Plaintiffs further complain that the court erred in restricting the scope of the cross-examination of Lois Hathaway concerning Willard's occupation. In this respect the court sustained an objection to a question asked by plaintiffs' counsel with respect to whether at the time the witness accompanied Willard to the hospital to take statements from Ikerd and Knoblett, Willard "was an insurance adjuster". In a bench conference which followed the court restricted the questioning of Hathaway with respect to Willard's occupation, but the plaintiffs were permitted to and did ask questions of Hathaway before the jury eliciting answers that Willard in questioning Ikerd and Knoblett was representing Lapworth; that he had employed the witness to take the stenographic statements; and that Willard had hired her on other occasions to take stenographic statements.
Indiana recognizes the rule that in a tort action for damages evidence as to insurance carried by a defendant is generally inadmissible not only because it is irrelevant, but also because it may prejudice the jury against the defendant. Miller v. Alvey, 246 Ind. 560, 207 N.E.2d 633, 637-638. The recent decisions of the Indiana courts in Pickett v. Kolb, (Ind.Supreme Ct.1968) 237 N.E.2d 105 and Yates v. Grider, (Ind.App.1969) 251 N.E.2d 846, relied upon by plaintiffs, are inapposite here. In those cases it was held that although the answer might reveal or indicate the existence of insurance it is proper to ask an expert witness on cross-examination as to who is compensating him for the purpose of showing his interest in the litigation or possible bias. But, here, Willard was not the witness who was being cross-examined; he was not called as a witness at the trial.
Counsel was not precluded from showing the employment and compensation of the witness, Hathaway, and was permitted to ask all relevant questions which might have a bearing on her interest in the case or possible bias. The question objected to did not go to Hathaway's credibility. And the credibility of Willard, or his possible interest or bias was not relevant. He did not testify. The question put to Hathaway was improper. It could serve no purpose other than to inject an irrelevant matter — an indication that Lapworth carried insurance.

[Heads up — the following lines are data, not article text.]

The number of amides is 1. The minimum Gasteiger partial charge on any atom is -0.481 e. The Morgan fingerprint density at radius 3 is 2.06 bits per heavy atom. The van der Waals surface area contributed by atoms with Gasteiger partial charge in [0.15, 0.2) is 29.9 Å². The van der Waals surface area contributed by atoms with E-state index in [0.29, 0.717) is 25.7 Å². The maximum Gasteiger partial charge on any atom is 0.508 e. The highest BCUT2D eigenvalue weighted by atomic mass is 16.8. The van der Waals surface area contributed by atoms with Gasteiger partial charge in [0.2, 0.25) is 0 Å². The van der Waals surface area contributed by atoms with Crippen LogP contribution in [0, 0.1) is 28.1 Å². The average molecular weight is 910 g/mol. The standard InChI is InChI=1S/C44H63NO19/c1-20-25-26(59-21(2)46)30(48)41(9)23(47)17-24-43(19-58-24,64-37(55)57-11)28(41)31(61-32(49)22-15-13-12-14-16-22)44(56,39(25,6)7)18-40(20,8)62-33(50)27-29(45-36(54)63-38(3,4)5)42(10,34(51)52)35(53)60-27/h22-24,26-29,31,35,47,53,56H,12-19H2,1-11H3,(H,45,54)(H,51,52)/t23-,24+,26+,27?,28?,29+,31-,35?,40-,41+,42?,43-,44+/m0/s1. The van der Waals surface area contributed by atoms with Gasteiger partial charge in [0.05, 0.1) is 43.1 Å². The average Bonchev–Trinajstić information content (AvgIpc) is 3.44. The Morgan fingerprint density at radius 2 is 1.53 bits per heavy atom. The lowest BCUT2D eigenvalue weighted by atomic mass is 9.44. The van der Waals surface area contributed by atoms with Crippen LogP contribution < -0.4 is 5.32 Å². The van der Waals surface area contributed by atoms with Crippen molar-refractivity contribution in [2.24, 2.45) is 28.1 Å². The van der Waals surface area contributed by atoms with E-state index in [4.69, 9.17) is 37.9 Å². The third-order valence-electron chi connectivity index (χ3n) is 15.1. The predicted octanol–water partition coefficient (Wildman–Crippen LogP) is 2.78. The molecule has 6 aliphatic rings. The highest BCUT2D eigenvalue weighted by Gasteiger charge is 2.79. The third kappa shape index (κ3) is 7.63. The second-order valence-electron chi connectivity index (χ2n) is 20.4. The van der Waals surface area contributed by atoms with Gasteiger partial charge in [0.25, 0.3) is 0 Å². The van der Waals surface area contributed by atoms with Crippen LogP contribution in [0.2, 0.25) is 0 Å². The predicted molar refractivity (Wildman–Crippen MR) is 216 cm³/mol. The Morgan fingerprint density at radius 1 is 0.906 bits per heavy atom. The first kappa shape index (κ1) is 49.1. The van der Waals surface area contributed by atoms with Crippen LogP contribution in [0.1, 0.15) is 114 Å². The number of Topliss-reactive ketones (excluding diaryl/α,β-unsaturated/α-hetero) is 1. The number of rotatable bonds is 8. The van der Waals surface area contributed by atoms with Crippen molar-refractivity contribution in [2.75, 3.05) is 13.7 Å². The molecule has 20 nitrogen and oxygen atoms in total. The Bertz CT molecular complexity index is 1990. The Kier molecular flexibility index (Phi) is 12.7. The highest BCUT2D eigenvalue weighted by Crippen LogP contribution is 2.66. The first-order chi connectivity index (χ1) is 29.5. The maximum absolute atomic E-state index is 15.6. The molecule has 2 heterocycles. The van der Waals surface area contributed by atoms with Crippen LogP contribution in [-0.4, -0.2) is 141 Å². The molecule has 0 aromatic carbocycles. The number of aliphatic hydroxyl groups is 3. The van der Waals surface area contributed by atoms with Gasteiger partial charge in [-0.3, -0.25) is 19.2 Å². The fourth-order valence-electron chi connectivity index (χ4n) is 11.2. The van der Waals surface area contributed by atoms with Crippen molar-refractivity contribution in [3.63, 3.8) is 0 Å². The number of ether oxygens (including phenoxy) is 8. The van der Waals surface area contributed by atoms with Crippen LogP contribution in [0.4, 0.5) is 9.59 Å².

On this phase of the appeals we conclude that the District Court did not err in its rulings concerning the belated attempt to depose Hathaway and Willard, and the cross-examination of Hathaway.
We recognize that the plaintiffs have advanced certain peripheral and subsidiary contentions which we have not discussed. We have considered them all and find them lacking in merit. They present nothing which would justify a reversal. It would serve no useful purpose to further extend this opinion to detail and discuss them.
The judgment orders of the District Court are affirmed.
Jurisdiction is grounded on diversity of citizenship
The defendants-appellees are sometimes hereinafter referred to as "Lapworth" and "Chrysler", respectively
Rule 56(c) provides: "The motion shall be served at least 10 days before the time fixed for the hearing. The adverse party prior to the day of hearing may serve opposing affidavits. The judgment sought shall be rendered forthwith if the pleadings, depositions, answers to interrogatories, and admissions on file, together with the affidavits, if any, show that there is no genuine issue as to any material fact and that the moving party is entitled to a judgment as a matter of law. * * *"
The reporter was the notary before whom the deposition was taken